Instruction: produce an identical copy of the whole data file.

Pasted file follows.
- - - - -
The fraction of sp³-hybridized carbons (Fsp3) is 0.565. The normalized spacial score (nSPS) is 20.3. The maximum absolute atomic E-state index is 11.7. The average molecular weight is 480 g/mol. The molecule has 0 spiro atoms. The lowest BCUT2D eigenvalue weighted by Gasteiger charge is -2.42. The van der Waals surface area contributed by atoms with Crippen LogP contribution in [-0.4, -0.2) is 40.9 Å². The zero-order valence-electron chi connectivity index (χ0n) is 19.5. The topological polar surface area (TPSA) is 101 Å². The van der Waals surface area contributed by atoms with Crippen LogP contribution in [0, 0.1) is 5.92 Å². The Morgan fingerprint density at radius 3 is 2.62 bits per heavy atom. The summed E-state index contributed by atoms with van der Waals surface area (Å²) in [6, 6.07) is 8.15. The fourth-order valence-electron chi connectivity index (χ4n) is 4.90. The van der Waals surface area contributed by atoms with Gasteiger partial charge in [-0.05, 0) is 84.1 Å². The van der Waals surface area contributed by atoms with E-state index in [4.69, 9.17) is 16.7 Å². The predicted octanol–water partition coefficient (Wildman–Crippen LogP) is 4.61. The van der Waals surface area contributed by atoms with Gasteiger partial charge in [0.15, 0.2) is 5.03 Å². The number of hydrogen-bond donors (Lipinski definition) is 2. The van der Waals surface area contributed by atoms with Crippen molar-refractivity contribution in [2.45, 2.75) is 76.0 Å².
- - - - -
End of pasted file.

The fraction of sp³-hybridized carbons (Fsp3) is 0.565. The normalized spacial score (nSPS) is 20.3. The maximum absolute atomic E-state index is 11.7. The average molecular weight is 480 g/mol. The molecule has 0 spiro atoms. The lowest BCUT2D eigenvalue weighted by Gasteiger charge is -2.42. The van der Waals surface area contributed by atoms with Crippen LogP contribution in [-0.4, -0.2) is 40.9 Å². The zero-order valence-electron chi connectivity index (χ0n) is 19.5. The topological polar surface area (TPSA) is 101 Å². The van der Waals surface area contributed by atoms with Crippen LogP contribution in [0, 0.1) is 5.92 Å². The Morgan fingerprint density at radius 3 is 2.62 bits per heavy atom. The summed E-state index contributed by atoms with van der Waals surface area (Å²) in [6, 6.07) is 8.15. The fourth-order valence-electron chi connectivity index (χ4n) is 4.90. The van der Waals surface area contributed by atoms with Gasteiger partial charge in [-0.05, 0) is 84.1 Å². The van der Waals surface area contributed by atoms with E-state index in [4.69, 9.17) is 16.7 Å². The predicted octanol–water partition coefficient (Wildman–Crippen LogP) is 4.61. The van der Waals surface area contributed by atoms with Gasteiger partial charge in [0.15, 0.2) is 5.03 Å². The number of hydrogen-bond donors (Lipinski definition) is 2. The van der Waals surface area contributed by atoms with Crippen molar-refractivity contribution in [2.45, 2.75) is 76.0 Å².